[Spambayes] how spambayes handles image-only spams
Robert K. Coe
bob at 1776.com
Sun Sep 7 20:04:31 EDT 2003
I wonder if you may be overlooking something that could skew your statistics. My experience has been that when I create an HTML message, Outlook actually sends it as a multi-part MIME construct incorporating both HTML and plain-text forms of the message. If the recipient reads the message with an HTML-capable email reader, he'll see the HTML form of the message; otherwise he'll see the plain-text form. If you're collecting your statistics with a plain-text mail reader, or if you're looking only at the plain-text version in a multi-part message, you may be understating the actual use of HTML in messages sent to you.
In fact, if someone knows how to get Outlook to stop sending a plain-text version of HTML messages, I'd like to hear about it. Now that almost everybody can read HTML messages, I think the plain-text version is superfluous.
MIS Department, City of Cambridge
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> -----Original Message-----
> From: Bill Yerazunis [mailto:wsy at merl.com]
> Sent: Saturday, September 06, 2003 10:29 AM
> To: rmalayter at bai.org
> Cc: spambayes at python.org
> Subject: Re: [Spambayes] how spambayes handles image-only spams
> From: "Ryan Malayter" <rmalayter at bai.org>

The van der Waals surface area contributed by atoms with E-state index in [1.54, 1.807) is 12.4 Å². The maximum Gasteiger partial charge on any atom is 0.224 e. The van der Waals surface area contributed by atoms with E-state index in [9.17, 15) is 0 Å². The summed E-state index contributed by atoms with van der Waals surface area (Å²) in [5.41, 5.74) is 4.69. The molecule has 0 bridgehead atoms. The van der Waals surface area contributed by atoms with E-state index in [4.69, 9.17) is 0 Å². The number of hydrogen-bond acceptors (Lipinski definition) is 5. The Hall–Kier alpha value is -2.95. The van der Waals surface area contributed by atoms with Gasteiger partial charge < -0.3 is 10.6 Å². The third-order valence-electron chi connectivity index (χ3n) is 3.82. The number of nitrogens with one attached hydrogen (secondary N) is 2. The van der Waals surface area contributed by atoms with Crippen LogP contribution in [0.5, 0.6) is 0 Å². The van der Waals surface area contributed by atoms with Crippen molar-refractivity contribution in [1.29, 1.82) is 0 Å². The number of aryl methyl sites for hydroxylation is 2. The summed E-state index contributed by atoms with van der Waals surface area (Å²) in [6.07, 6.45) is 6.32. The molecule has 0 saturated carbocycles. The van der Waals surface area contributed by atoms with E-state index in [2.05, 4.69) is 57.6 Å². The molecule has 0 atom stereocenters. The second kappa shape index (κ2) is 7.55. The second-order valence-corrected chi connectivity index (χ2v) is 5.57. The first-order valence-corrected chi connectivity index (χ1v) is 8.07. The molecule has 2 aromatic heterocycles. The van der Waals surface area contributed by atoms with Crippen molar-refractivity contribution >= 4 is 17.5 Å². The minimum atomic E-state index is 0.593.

> > Statistically speaking, HTML mail is
> > either from a spammer or from a clueless
> > git, and in either case can usually be
> > delayed without penalty or discarded outright.
> As indicated above, I do not think this analysis is true anymore. And
> characterizing someone as a clueless git because they don't change their
> mail client's default message format or "love" plain text... Well, let
> us know when you get back to the real world.
> Um.... you're arguing politics of desire against actual measured
> In my current CRM114 corpus (which is running realtime and delivering
> better accuracy than I myself can deliver- well over 99.9%):
> SingleToken Spam Nonspam
> <p> 49 0
> <br> 207 32
> <td> 48 0
> <font 57 2
> <a 117 2
> Other HTML tokens have similar statistics. The margin of error on
> each of these (aliasing probability) is 1 - 1/2^64, in other words, a
> few billionths of a percent of a chance that this is due to aliasing
> in the database.
> E pur si moivre, dude. E pur si moivre.
> -Bill Yerazunis
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